Arkansas Pols: Slavery and Segregation Weren’t So Bad

We don’t generally dip into the deep, colorful well of state and local politics, but this epic PR Fail was simply too good to pass up.

Two different Arkansas natives, each of whom hold public office and would like the voters in their districts to re-elect them this year, have made some very dubious statements about certain…elements of our country’s history.

State Representative Jon Hubbard, who’s running this year to represent District 58 again, has some great instincts when it comes to DIY PR: He wrote and self-published a book titled Letters to the Editor: Confessions of a Frustrated Conservative that’s currently available for download on Amazon for $3.99. We have to admire anyone with the discipline to write a 236-page book without any sort of advance. Now let’s examine the quotes that have brought so much attention to this decorated Vietnam vet.

Here’s Hubbard on slavery:

“…the institution of slavery that the black race has long believed to be an abomination upon its people may actually have been a blessing in disguise. The blacks who could endure those conditions and circumstances would someday be rewarded with citizenship in the greatest nation ever established upon the face of the Earth.”

Hey, that’s not so bad, is it? Wonder what he thinks about segregation?

“… one of the stated purposes of school integration was to bring black students up to a level close to that of white students. But, to the great disappointment of everyone, the results of this theory worked exactly in reverse of its intended purpose, and instead of black students rising to the educational levels previously attained by white students, the white students dropped to the level of black students. To make matters worse the lack of discipline and ambition of black students soon became shared by their white classmates, and our educational system has been in a steady decline ever since.”

Oh, we get it: If only our school system had stayed segregated by race, we would still be leading the world in math and science.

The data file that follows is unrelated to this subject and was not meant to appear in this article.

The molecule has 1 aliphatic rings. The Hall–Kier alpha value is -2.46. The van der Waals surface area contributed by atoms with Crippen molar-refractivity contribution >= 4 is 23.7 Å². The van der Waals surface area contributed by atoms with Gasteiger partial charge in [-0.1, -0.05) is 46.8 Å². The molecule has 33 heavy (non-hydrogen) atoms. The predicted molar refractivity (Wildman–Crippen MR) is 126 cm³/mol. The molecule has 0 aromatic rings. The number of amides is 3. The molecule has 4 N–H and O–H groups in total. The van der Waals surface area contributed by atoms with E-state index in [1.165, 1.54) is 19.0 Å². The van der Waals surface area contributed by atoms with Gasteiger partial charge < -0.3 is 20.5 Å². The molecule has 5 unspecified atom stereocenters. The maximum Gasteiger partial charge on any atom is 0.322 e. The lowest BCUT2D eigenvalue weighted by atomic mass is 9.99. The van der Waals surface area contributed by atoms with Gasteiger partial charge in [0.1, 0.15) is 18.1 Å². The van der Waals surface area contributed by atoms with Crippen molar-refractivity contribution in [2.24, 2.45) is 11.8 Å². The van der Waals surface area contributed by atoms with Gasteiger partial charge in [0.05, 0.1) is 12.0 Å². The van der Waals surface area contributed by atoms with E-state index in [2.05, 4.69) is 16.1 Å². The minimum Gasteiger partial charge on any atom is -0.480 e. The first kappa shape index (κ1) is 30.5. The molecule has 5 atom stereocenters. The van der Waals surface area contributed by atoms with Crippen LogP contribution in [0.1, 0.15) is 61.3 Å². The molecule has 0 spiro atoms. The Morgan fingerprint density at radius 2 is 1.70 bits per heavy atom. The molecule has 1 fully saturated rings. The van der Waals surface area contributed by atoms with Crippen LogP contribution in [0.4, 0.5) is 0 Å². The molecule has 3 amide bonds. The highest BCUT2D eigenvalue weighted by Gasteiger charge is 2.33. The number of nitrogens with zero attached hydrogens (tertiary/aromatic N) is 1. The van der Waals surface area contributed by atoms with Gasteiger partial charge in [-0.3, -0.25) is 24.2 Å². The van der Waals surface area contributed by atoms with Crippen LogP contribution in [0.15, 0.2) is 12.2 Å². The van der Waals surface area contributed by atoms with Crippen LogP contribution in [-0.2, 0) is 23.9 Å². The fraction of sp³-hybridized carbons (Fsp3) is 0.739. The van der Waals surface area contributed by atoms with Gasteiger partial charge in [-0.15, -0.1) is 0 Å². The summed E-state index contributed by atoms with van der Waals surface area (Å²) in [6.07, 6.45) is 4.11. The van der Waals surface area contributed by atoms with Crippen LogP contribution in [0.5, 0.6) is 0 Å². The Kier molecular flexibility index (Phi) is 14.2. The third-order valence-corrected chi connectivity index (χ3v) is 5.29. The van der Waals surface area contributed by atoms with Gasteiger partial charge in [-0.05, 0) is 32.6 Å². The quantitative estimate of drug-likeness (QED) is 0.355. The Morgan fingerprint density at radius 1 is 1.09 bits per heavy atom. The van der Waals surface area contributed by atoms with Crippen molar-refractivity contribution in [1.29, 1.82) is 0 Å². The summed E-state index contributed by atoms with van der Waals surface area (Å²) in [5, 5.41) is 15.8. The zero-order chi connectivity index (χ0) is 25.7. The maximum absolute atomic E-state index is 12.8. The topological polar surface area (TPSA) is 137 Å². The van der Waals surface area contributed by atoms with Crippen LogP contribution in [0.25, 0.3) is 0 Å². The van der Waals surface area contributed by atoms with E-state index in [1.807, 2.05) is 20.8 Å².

Once these writings earned national attention, state officials quickly condemned them—yet donations continue to pour in as of this week—and when pressed on his views, Hubbard wrote a letter defending his book! It’s almost like he found himself in a hole and just kept digging.

The best part about this story is the fact that it extends beyond Rep. Hubbard. Fellow Representative Loy Mauch (cool name), currently running for re-election in District 26, has shared some similar sentiments with the editors of the Arkansas Democrat-Gazette:

“… If slavery were so God-awful, why didn’t Jesus or Paul condemn it, why was it in the Constitution and why wasn’t there a war before 1861?”

Good point! We do admire his ability to use conditional verbs. And, again, this guy continues to receive donations from both inside and outside his home state. We would get into discussing the candidate who advocates the death penalty for rebellious children, but we’ve probably done enough damage already.

We resist stereotyping the American South as a collection of backwoods hillbillies with offensive retrograde opinions. (Full disclosure: Your editor is a native of South Carolina and will defend his home state in spite of its many…contradictions.) But these guys are just too easy.

What do these stories have to do with PR? Well, they’re certainly useful examples of how not to make a good impression on people outside your (hermetically sealed) district. As elections approach, we think they also serve as healthy reminders of the incredibly, unbelievably wide variety of perspectives contained within our great United States. And we hope that the national attention directed toward Hubbard and Mauch will help voters think twice about the men who represent them.

@PatrickCoffee Patrick Coffee is a senior editor for Adweek.
Publish date: October 19, 2012 © 2020 Adweek, LLC. - All Rights Reserved and NOT FOR REPRINT